How I Got That Story: Donna Ladd

The 2008 AltWeekly Award winner for Feature talks about her work.

Donna Ladd returned to her native Mississippi in 2001, 18 years after she left. Along the way, she worked, studied and taught in Washington, D.C., New York City and Colorado Springs, Colo., where she also helped launch the city’s first alt-weekly. After returning to Jackson, Miss., Ladd helped start her second alt-weekly, Jackson Free Press, which quickly became known for its investigations of racial issues and its dogged coverage of the city’s mayor.

Ladd earned two AltWeekly Awards this year, one for Feature Story and the other for contributions to JFP‘s Public Service efforts. Ladd reported the story of the Seale family, which has long ties to the Ku Klux Klan, but has tried to ameliorate its past by donating the local Klan headquarters to a black preacher, who turned it into a Missionary Baptist church. These benefactors are related to James Ford Seale — one of two men responsible for un-prosecuted Klan murders in the 1960s — who only faced justice after the JFP revealed, in a series of sprawling investigations in 2005, that he was still alive, although state and national media had reported that he was dead.

Where did you find your idea for your feature?

Well, all of these stories [the JFP‘s series of stories about the Seale and Briggs families and the murders of Henry Dee and Charles Moore] are very intertwined. When I did that first story about the original trip to the area with Thomas Moore [the brother of Charles Moore], he had given me copies of FBI files that had a Klan witness talking about what happened to Dee and Moore in 1964.

The murder of Dee and Moore was very investigated in the ’60s, but people hadn’t really cared because the victims were black. I then got a phone call from John Briggs [the son of a black minister in Roxie, Miss., whom the Klan had targeted.] I decided I wanted to do a feature story about his father. I kept going down and talking to Briggs about his father over the course of the year. Finally, I interviewed Doris Norman, this delightful woman, who talked about how Reverend Briggs empowered her to apply for a job in a church back in the ’60s. She then told me that the church used to be the Klan headquarters, and that the Seale family had given the old Klan headquarters to the community to be a church, and that led me to the feature. She also told me that James Ford Seale’s white cousin was a pastor in that black church.

It was this long chain of stuff; I just had to keep following one dot to another.

Your investigations have touched on some potentially raw issues. How have your readers responded to them?

Our pieces didn’t ruffle that many feathers — I think it’s how I write about it. I’m not like a reporter who isn’t interested in our race history at all, who just comes down looking for a Klansman. Those superficial stories can make all Mississippians look like racists, or they make it look like no one is responsible. So we end up with people whose feathers are ruffled because it’s just bad media coverage of the issue. But increasingly, people want us to re-examine our past. People here really want to come together. People were ready. They said, “OK, we’re just sick of this.”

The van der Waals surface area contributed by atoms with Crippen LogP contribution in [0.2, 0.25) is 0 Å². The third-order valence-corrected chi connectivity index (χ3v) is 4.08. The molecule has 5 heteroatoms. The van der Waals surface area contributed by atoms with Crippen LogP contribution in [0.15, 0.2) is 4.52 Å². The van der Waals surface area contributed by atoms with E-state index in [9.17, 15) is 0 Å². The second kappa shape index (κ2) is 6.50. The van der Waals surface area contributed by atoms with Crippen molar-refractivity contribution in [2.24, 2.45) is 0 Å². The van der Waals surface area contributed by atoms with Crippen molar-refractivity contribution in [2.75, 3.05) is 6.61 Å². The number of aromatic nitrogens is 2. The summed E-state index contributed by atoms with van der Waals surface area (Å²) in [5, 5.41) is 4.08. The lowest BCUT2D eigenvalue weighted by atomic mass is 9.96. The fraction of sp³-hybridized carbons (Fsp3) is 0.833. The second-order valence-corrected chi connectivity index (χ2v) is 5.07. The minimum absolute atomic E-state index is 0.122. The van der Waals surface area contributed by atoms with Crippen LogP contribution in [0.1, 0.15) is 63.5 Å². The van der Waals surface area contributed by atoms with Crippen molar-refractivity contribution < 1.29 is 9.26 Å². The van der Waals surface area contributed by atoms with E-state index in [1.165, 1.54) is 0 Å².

How did your childhood in Mississippi affect you?

I was three when the Chaney, Goodman and Schwerner murders happened; I was 14 when I found out about them. That conspiracy of silence is what has inspired me to go into journalism. I must add that it was living outside of Mississippi that sent me home — being at the Columbia J-school, which was not a very diverse program, and the level of superiority many displayed toward my home state, and level of denial about racism all over the country helped me realize that the stories I needed to tell the most were from my home state.

Why and how did you decide to pursue this specific story?

In June 2005, the state prosecuted the “Mississippi Burning” case — Chaney, Goodman and Schwerner — from 1964. We had not reinvestigated that case, though we were part of the climate that helped bring that prosecution back into the public eye. The media was already looking for closure, they already wanted to wrap it up in a little box as the “last” prosecution of a civil-rights cold case, but I wanted to find a different way to approach the story. So we decided to look at a less well-known cold case — a cold case on the guys who were thrown in the Mississippi River in 1964, a case with only black victims.

How do you connect with your sources?

I find the best way is to just have absolute interest in what they’re saying. So, I become this open vessel, in which I want to bring everything I can about them. I have no judgment when I’m sitting in front of someone. I am a sponge.

Read the story that garnered Ladd a first-place finish in Feature (circulation under 55,000):
We Are Family

Part of the 2008 “How I Got That Story” series, in which Academy for Alternative Journalism fellows reveal the processes of the writers and editors who won first-place AltWeekly Awards. These interviews also appear in Best AltWeekly Writing and Design 2008.

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